Of course, perception leads to certain real advantages, said Steven Hussain, 28. He graduated from an alternative school after dropping out of high school, making him a sort of insider-outsider on the whole high school discussion. Alumni networks and college recruiters can create real advantages at schools perceived to turn out smarter kids who work hard, regardless of the reality. Having made his way without those advantages, Hussain knows how hard it is, and is trying to create opportunities for young people. Currently, he’s doing so as the chief mission officer of Goodwill San Antonio.
Superintendents like San Antonio ISD’s Pedro Martinez are trying to build relationships with more universities so students can have that advantage, but he’s about three generations behind North East ISD and Alamo Heights ISD where students are following their parents and grandparents to “the best schools.”
Employers also ask the question during job interviews, Tobi Muniz, 28, says. She’s a full-time student now, but reflected on the decade between high school and her enrollment in college.
She remembered employers’ faces when she said, “East Central.” While she doesn’t think it has necessarily cost her a job, it can kill the conversation. She suspects she would have had a better chance of connecting with employers if she’d been able to offer up a school with a more prominent reputation.
Where wealth and connections may be lacking at home, some high schools make up for it in political weight. Schools like Jefferson and Young Women’s Leadership Academy are in areas that are lower-income, perhaps, but those nieghborhoods are politically super-enfranchised, represented by people like Ed Garza, a Jefferson alum, former mayor and current SAISD school board member who has made Jefferson community booster meetings a weigh station for every political aspirant on the West Side.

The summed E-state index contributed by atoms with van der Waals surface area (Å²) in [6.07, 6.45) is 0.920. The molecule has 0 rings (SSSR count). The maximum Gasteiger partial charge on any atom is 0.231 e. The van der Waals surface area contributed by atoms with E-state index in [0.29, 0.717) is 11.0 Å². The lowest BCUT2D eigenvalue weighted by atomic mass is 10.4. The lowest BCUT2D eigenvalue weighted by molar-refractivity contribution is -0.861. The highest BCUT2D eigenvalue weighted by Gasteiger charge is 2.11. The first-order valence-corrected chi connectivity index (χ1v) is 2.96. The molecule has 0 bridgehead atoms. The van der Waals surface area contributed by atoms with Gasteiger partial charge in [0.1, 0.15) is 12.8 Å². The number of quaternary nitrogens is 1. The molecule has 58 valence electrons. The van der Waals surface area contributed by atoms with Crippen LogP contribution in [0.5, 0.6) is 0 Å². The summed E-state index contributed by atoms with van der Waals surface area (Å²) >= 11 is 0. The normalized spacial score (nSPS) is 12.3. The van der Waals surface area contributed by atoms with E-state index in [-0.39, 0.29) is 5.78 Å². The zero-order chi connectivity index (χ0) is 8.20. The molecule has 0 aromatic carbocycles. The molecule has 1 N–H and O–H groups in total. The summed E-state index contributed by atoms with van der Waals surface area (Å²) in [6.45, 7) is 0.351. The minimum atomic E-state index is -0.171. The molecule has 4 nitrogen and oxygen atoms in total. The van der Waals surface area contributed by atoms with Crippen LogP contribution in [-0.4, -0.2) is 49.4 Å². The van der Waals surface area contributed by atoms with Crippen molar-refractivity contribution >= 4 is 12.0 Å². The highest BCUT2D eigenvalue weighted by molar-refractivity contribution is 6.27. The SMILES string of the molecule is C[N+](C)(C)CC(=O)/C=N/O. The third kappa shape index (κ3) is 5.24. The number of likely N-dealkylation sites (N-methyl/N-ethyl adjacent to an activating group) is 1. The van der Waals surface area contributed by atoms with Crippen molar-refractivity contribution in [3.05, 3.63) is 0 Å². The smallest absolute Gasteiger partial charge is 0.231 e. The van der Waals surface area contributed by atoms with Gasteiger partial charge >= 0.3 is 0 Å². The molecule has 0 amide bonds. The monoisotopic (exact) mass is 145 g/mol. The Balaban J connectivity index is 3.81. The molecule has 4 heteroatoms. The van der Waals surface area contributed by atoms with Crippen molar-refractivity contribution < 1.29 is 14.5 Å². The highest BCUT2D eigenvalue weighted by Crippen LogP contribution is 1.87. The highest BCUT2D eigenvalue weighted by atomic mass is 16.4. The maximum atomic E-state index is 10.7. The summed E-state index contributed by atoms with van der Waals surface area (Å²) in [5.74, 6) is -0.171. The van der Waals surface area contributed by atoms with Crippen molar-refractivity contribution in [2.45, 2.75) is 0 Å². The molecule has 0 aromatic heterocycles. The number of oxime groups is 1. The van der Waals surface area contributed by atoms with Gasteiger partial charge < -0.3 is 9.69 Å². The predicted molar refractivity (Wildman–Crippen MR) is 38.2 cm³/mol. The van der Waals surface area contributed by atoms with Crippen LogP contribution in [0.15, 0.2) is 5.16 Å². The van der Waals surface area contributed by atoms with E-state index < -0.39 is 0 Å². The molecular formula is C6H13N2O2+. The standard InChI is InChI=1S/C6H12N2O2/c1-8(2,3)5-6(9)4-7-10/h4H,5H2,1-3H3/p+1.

Leaders like Martinez and Garza are working against the profound reality of segregation. Where you went to high school becomes yet another advantage, or disadvantage, kids carry with them through life.
It says nothing about students’ personal strengths, weaknesses or character – because, yes, we know there are athletic, artistic, punk-ish, shy, spirited, lazy, overachieving kids in every school. It says a lot, however, about your parents’ networks and net worth. And yours, too, unless you are an either heroic or tragic outlier.
While a lot of people are clinging to the ideal that character and hard work matter more than your family’s wealth or lack of it, many economists disagree.
In a Harvard University study, researchers concluded that the bootstrap version of the American dream is far more rare than we think, and, in some parts of the country, it’s damn near impossible.
“The U.S. is better described as a collection of societies, some of which are ‘lands of opportunity’ with high rates of mobility across generations, and others in which few children escape poverty,” the report states.
One of the factors that inhibits mobility? Segregation. One of the most economically segregated cities in the U.S.? San Antonio.
Inherited advantage and disadvantage are why you’re tempted to congratulate the South San alum whose kids now go to Brandeis High School. Or why you’ve probably never met an Alamo Heights alum whose kids go to Lanier (though if they exist, I’d love to hear their stories). I’m not trying to knock these schools. They are all doing their best to educate kids who have been economically sorted by housing, culture and sprawl.
Schools are stuck with the bill for a problem we’re all part of. “We,” as in, all of us who pay taxes in a city that is still segregated by income. We pay to pave the roads that allow for sprawl.
We breathe this inequity, San Antonio, and we don’t even know it. But that also means we can fix it. We can vote, participate and share. We can spend more tax dollars in parts of town that have been neglected.
The cracks are starting to show in the desegregating power of school choice, at least in cases where it’s not properly managed. The student flocking to many magnet programs, for example, are typically far more affluent than the city as a whole, and certain charter networks have become havens for families who would otherwise have enrolled in private school.
Keep in mind, these are public schools. Private school options have long been indicators of social status and values. But public schools, at least the way we do them in the United States, are supposed to be status-neutral. This isn’t really true anywhere in the country because exclusive neighborhoods and neglected neighborhoods exist in every city. But in San Antonio we’ve baked it into our identities so that when educators try to fix it, they (and the journalists who write about them) get nasty letters from alumni, torrents of pissed parents and people throwing off their thin veil of good manners to defend their privilege.
Because at the end of the day, to many San Antonians, there is a right answer to the question, “Where’d you go to high school?”